Wednesday, December 31, 2014

Bad news, yet there is hope



Today we drove from northern Arizona through heavy snow and white-out conditions on icy and slushy roads with crazy traffic and bitter winds. We were happy to arrive without incident in warmer clime, raining but with the desert greening in the moisture, full of hope for the leaves and blossoms soon to come.

During the drive, we listened to a talk show discussion the theme of “anti-cop” concerning recent killings of police officers. Even though many are frustrated with what they call ‘lack of police accountability’ most agreed that this violence is inexcusable. We wondered about the anarchy, the lack of accountability in so many other areas, and how the news these days is usually bad.

Tonight, I’m reading some sad news passages in the Bible, or at least they remind me of current sad events. The first was an OT passage where the people of God were in great distress. Their land had fallen to Babylon with many taken into captivity. Those who survived this catastrophe grieved, yet God sent them Jeremiah who challenged them to examine their ways and return to God with contrite hearts. He said to God . . .

“The joy of our hearts has ceased; our dancing has been turned to mourning. The crown has fallen from our head; woe to us, for we have sinned! For this our heart has become sick, for these things our eyes have grown dim, for Mount Zion which lies desolate; jackals prowl over it. But you, O Lord, reign forever; your throne endures to all generations. Why do you forget us forever, why do you forsake us for so many days? Restore us to yourself, O Lord, that we may be restored! Renew our days as of old— unless you have utterly rejected us, and you remain exceedingly angry with us.” (Lamentations 5:15–22)

My thoughts went to the state of God’s people in the western world. So many professing Christians are taken captive by the world, the flesh, the prince of darkness. It seems at times that God has forsaken us. We too are in need of examining our ways and returning to God.

Then I read the closing verses of Romans where Paul sends his greetings to his friends and co-workers. One line stood out: “Greet Prisca and Aquila, my fellow workers in Christ Jesus, who risked their necks for my life, to whom not only I give thanks but all the churches of the Gentiles give thanks as well.” (Romans 16:3–4)

Earlier I posted my ‘word’ for 2015 – humility. Again, God pokes at my need for it. Humility is not thinking less of self, but thinking of self much less. That isn’t easy, but what about being so taken up with serving others that I would risk my neck for their life? This is an over-the-top example of humility. I’m not there yet.

The next assigned passage is familiar to Christian women. One even wrote a book with the title, “The Proverbs 31 Woman and Other Impossible Dreams” as the woman described here makes all of us look bad. It begins with this . . . “An excellent wife who can find? She is far more precious than jewels. The heart of her husband trusts in her, and he will have no lack of gain. She does him good, and not harm, all the days of her life.” (Proverbs 31:10–12)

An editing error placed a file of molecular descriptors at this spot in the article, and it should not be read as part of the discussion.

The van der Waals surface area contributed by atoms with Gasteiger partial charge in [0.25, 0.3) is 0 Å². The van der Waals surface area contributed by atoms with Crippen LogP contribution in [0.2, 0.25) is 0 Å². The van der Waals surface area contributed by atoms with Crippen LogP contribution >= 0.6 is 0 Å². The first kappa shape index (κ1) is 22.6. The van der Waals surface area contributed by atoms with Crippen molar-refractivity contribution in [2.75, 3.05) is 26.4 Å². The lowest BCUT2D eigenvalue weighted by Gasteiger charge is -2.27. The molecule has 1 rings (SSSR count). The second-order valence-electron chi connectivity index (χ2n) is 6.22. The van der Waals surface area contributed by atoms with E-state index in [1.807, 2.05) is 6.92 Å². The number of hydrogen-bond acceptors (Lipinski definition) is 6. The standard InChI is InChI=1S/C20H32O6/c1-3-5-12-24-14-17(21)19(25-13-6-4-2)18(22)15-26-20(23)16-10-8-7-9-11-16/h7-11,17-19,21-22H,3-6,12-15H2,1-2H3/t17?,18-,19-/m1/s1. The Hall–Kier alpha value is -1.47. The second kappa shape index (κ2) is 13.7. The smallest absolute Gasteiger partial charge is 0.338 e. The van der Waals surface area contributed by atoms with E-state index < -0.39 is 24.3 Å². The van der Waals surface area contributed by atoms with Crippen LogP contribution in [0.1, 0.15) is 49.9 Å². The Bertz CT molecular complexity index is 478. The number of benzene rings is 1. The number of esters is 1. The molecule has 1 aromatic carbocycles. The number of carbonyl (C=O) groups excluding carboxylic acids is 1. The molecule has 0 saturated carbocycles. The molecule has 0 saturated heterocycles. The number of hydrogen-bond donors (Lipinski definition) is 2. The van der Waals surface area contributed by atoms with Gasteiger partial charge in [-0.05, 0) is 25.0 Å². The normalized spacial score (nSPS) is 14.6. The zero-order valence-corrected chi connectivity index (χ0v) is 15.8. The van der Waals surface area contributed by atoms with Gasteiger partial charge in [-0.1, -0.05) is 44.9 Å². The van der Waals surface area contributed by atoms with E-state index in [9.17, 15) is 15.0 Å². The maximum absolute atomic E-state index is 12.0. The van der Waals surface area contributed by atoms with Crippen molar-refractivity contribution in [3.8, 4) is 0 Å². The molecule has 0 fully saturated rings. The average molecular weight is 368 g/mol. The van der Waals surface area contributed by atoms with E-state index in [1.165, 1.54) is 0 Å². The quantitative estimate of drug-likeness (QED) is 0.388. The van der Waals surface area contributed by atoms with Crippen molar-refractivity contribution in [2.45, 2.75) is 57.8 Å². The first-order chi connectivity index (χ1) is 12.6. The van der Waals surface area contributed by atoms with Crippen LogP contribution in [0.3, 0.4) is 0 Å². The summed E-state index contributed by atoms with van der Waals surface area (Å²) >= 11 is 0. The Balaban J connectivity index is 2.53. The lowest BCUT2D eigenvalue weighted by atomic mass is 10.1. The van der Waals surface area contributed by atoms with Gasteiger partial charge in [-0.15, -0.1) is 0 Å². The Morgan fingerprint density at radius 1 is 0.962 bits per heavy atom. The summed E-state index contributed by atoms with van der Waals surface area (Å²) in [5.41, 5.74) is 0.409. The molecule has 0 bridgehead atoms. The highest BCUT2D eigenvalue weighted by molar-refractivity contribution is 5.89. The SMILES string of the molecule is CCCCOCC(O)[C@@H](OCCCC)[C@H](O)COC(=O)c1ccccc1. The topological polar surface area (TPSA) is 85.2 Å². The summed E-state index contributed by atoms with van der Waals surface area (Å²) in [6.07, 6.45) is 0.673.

After several descriptions of her godly life and resourcefulness, the passage ends with, “Strength and dignity are her clothing, and she laughs at the time to come. She opens her mouth with wisdom, and the teaching of kindness is on her tongue. She looks well to the ways of her household and does not eat the bread of idleness. Her children rise up and call her blessed; her husband also, and he praises her: ‘Many women have done excellently, but you surpass them all.’ Charm is deceitful, and beauty is vain, but a woman who fears the Lord is to be praised.” (Proverbs 31:25–30)

At this, most of us gulp and give up. Reaching this ideal is so remote that it gets rejected, or is said to be out of date, or even laughed at. This also is both a sad commentary on the state of our values, and a challenge to me. This woman is not thinking about herself or trying to show off in any way. She is humble, thinking of her family and how to serve their best interests. I’m not there yet either.

But there is good news. The Bible points to a time when the problem of sin will be over. Satan has already lost the battle and his manipulations are temporary. I can say as Jeremiah said, “But you, O Lord, reign forever; your throne endures to all generations . . . . Restore us to yourself, O Lord, that we may be restored!” Lamentations 5:19–22).

The world around is self-destructing and full of bad news. I feel totally unable to be a more humble person, never mind do anything that will help others desire godliness, never mind gain it. Yet there is hope – nothing is impossible with God. 


New Devotional Guide: John D. Barry and Rebecca Kruyswijk, Connect the Testaments: A One-Year Daily Devotional with Bible Reading Plan (Bellingham, WA: Lexham Press, 2012).

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